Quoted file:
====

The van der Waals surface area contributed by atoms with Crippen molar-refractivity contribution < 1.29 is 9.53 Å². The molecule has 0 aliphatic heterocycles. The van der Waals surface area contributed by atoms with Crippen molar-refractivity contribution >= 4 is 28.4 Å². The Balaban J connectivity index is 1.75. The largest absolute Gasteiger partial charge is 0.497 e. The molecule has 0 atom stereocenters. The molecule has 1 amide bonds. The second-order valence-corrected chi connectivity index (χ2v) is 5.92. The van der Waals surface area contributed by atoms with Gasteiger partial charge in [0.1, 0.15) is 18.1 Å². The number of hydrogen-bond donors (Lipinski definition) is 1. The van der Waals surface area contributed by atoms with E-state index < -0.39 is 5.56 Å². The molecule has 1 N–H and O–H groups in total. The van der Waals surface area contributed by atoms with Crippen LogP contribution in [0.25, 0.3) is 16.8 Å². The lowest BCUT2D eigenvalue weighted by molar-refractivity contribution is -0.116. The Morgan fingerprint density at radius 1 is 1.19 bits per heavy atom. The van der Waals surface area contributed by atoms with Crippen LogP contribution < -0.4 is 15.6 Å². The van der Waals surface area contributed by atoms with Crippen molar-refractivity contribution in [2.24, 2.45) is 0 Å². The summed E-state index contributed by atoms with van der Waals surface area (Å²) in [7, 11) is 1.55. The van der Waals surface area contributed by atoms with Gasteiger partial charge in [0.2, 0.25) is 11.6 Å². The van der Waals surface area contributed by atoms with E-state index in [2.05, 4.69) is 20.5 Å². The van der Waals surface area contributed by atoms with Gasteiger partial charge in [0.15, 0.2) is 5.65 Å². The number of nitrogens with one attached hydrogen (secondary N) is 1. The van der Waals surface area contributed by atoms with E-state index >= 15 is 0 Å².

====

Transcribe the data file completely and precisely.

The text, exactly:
The van der Waals surface area contributed by atoms with Crippen molar-refractivity contribution < 1.29 is 9.53 Å². The molecule has 0 aliphatic heterocycles. The van der Waals surface area contributed by atoms with Crippen molar-refractivity contribution >= 4 is 28.4 Å². The Balaban J connectivity index is 1.75. The largest absolute Gasteiger partial charge is 0.497 e. The molecule has 0 atom stereocenters. The molecule has 1 amide bonds. The second-order valence-corrected chi connectivity index (χ2v) is 5.92. The van der Waals surface area contributed by atoms with Gasteiger partial charge in [0.1, 0.15) is 18.1 Å². The number of hydrogen-bond donors (Lipinski definition) is 1. The van der Waals surface area contributed by atoms with E-state index < -0.39 is 5.56 Å². The molecule has 1 N–H and O–H groups in total. The van der Waals surface area contributed by atoms with Crippen LogP contribution in [0.25, 0.3) is 16.8 Å². The lowest BCUT2D eigenvalue weighted by molar-refractivity contribution is -0.116. The Morgan fingerprint density at radius 1 is 1.19 bits per heavy atom. The van der Waals surface area contributed by atoms with Crippen LogP contribution < -0.4 is 15.6 Å². The van der Waals surface area contributed by atoms with Crippen molar-refractivity contribution in [2.24, 2.45) is 0 Å². The summed E-state index contributed by atoms with van der Waals surface area (Å²) in [7, 11) is 1.55. The van der Waals surface area contributed by atoms with Gasteiger partial charge in [0.2, 0.25) is 11.6 Å². The van der Waals surface area contributed by atoms with E-state index in [2.05, 4.69) is 20.5 Å². The van der Waals surface area contributed by atoms with Gasteiger partial charge in [0.15, 0.2) is 5.65 Å². The number of nitrogens with one attached hydrogen (secondary N) is 1. The van der Waals surface area contributed by atoms with E-state index >= 15 is 0 Å².